Don't get stuck looking for the past | Mike Cook

On Saturday as I was beginning the drive to my 50th high school reunion I had one of those experiences that has become all too familiar over the years. See if you can relate.

I had a 25-minute drive to my destination, plenty of time, and suddenly a thought popped into my head, “It sure would be nice to have a cup of coffee right now!” As it happened I was passing by a truck stop and of course there is no place better for coffee than a truck stop.

I pulled in and parked. It didn’t take me long to find what I was looking for and that’s when things got interesting. Too many times while driving with a cup of coffee I have burned my mouth. So I usually look for an ice machine, grab a handful, and use it to cool my coffee. After putting milk in my coffee I headed for the ice machine and took care of that need as well. Now it was time to leave and I needed a lid for my cup so I headed back over to the coffee station. To my surprise—no lids. The coffee station had two sides so I decided the lids must be on the other side. Around to the other side I went and again, no lids.

When I pulled in for the coffee I had an extra ten minutes—plenty of time to get the coffee, pay for it and get back on the road. Now I noticed I was getting anxious because that ten minutes were almost up. I didn’t want to drive with an open cup of coffee but I didn’t want to be late either. Now I had a choice I didn’t like: leave the coffee and be on time or drive without a lid. I took a deep breath and said to myself, maybe they are under the counter in the little closets. Quickly I looked and still no lids. “Well this is silly,” I said to myself. “Of course there are lids for the cups, nobody sells coffee to truck drivers without lids.”

Maybe you’ve been here yourself as a manager of employer. You are observing one of your newer employees approaching a task you have completed hundreds of times yourself. And they are not doing it right! You are faced with a dilemma, step in and show them “the right way” or let them proceed, make a mistake, waste some time, maybe disappoint a customer or worse, lose the customer forever and then risk a bad online review. There is a lot at stake and time is running out. You hesitate, frozen in the moment, and the employee proceeds as they had planned. Much to your surprise, their way works! Momentarily you feel chagrin; you were wrong. Wait, maybe they just got lucky? No, you see the same employee treat the next situation exactly the same and again their way works. Rats! Now you are embarrassed.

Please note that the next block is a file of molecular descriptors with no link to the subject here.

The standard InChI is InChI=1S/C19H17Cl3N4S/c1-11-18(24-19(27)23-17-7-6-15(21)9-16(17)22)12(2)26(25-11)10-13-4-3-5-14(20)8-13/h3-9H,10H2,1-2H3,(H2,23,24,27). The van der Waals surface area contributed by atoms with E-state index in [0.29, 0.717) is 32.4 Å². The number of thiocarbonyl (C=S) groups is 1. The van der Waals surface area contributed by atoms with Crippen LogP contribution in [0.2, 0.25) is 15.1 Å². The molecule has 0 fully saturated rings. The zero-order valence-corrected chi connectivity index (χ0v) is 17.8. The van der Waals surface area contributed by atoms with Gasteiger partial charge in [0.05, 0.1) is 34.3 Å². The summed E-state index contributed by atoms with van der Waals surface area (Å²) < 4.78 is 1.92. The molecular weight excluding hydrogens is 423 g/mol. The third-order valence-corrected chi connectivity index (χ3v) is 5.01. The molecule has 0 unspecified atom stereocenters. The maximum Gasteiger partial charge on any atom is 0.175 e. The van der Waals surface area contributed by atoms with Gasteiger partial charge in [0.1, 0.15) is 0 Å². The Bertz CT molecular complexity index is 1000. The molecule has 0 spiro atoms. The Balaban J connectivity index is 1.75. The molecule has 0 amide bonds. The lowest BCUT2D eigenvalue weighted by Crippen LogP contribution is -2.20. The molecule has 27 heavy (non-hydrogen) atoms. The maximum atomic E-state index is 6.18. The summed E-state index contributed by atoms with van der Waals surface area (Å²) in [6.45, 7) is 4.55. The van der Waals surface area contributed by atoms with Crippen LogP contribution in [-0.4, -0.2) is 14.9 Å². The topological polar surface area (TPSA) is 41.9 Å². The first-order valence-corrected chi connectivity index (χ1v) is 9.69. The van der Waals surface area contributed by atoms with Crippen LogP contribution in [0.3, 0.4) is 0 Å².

But what were you wrong about? Certainly you were not wrong about the way you had been doing it. You know from experience that your way works and you had trained other employees to do it your way and they were successful as well. Maybe you were not wrong at all, maybe you were simply stuck, looking for what had always worked. You were locked into thinking there was one right way to get this done rather than multiple ways. But good for you, in your moment of hesitation you created a learning experience for yourself and you allowed an employee to experience finding a solution of their own, a true win/win.

And the coffee lids? Oh yes they were indeed there all along, cleverly disguised, of course. In the moment after I hesitated to leave the coffee behind a new thought occurred to me. What was it I was looking for? Lids—white or black lids, everyone knows that’s the way they come. So, instead of lids I quickly looked for a sign that said “lids” and there it was! I was saved; I’d have my coffee and be on time as well. Right above the “lids” sign there were, in fact, lids. In this case they just happened to be red! Red lids, that’s not right. But as I found out, they worked just fine. So now I know, lids can be white or black and once in a while they can be red. It’s a whole new world!

And the reunion? It was terrific.

Mike Cook lives in Anacortes. His columns appear on BBJToday.com every other Tuesday. He teaches in the MBA program at Western Washington University and also runs a CEO peer advisory group in the Bellingham area.

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